I have thought about that meeting probably a thousand times. Today is the 7th anniversary of that first trip to Kenya with Compassion International. I have marveled at how God has provided money and miracles at every turn. It has been hard and holy work.
But sometimes I think there’s a misconception about Mercy House… and maybe people think we’re this big organization with a lot of money and big donors. It might look that way on paper because we buy so much fair trade product but we turn around and sell it -often only to make a couple of dollars– And this is what keeps women employed and our maternity homes funded when donations don’t cover expenses.
Hundreds of items are tagged and packaged by volunteers who are our life blood every week. The average donor gives $25 a month and we rejoice with each new giver or sponsor. We also grieve every donor who stops giving and mourn every Fair Trade Friday cancellation because we feel the impact and the pressure to fill their vacancies.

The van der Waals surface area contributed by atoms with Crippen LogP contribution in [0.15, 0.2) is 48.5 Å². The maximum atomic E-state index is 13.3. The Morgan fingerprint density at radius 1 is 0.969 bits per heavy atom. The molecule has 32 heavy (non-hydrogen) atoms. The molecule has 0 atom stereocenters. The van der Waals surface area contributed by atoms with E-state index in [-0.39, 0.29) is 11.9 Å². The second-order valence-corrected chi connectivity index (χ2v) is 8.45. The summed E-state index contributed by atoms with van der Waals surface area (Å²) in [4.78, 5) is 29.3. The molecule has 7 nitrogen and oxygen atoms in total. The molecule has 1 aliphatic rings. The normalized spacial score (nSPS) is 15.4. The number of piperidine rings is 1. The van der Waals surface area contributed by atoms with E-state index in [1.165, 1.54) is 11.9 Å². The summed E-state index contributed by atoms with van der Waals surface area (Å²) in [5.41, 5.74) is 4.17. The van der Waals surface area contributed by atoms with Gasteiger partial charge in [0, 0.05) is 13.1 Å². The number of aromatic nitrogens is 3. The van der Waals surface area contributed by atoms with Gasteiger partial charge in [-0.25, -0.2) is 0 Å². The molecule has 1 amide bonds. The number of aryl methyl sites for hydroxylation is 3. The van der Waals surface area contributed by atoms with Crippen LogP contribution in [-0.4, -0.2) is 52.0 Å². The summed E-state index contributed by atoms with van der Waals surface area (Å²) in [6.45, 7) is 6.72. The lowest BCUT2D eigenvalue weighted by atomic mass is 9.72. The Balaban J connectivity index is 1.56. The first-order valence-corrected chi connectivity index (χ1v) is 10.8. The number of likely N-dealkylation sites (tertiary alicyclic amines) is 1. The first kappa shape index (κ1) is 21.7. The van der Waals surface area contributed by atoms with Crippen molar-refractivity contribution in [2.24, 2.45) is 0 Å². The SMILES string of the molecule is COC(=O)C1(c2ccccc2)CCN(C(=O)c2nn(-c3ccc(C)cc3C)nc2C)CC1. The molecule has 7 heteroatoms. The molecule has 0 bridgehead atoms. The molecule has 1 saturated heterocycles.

We wring our hands and fast on Monday’s and beg God to keep doing the impossible. We keep laying this too-heavy burden down at His feet. We keep rescuing pregnant girls in Kenya, rejoicing at their miracle babies, we keep creating jobs, graduating teen moms and last month, we opened a transition home.
No, we aren’t big, but God is and your dollar and purchases are doing the unlikely: They are changing the world.
So, yeah. We need you. But mostly, we need Jesus.
And most days, it feels like what we do is insignificant. Because for every girl we help, a hundred more wait for rescue. For every baby born alive, there are countless lost. For every job we provide, there are thousands of women who put their children to bed hungry every night. Every success has been built upon the devastation of failure. We are in the people business and it is messy.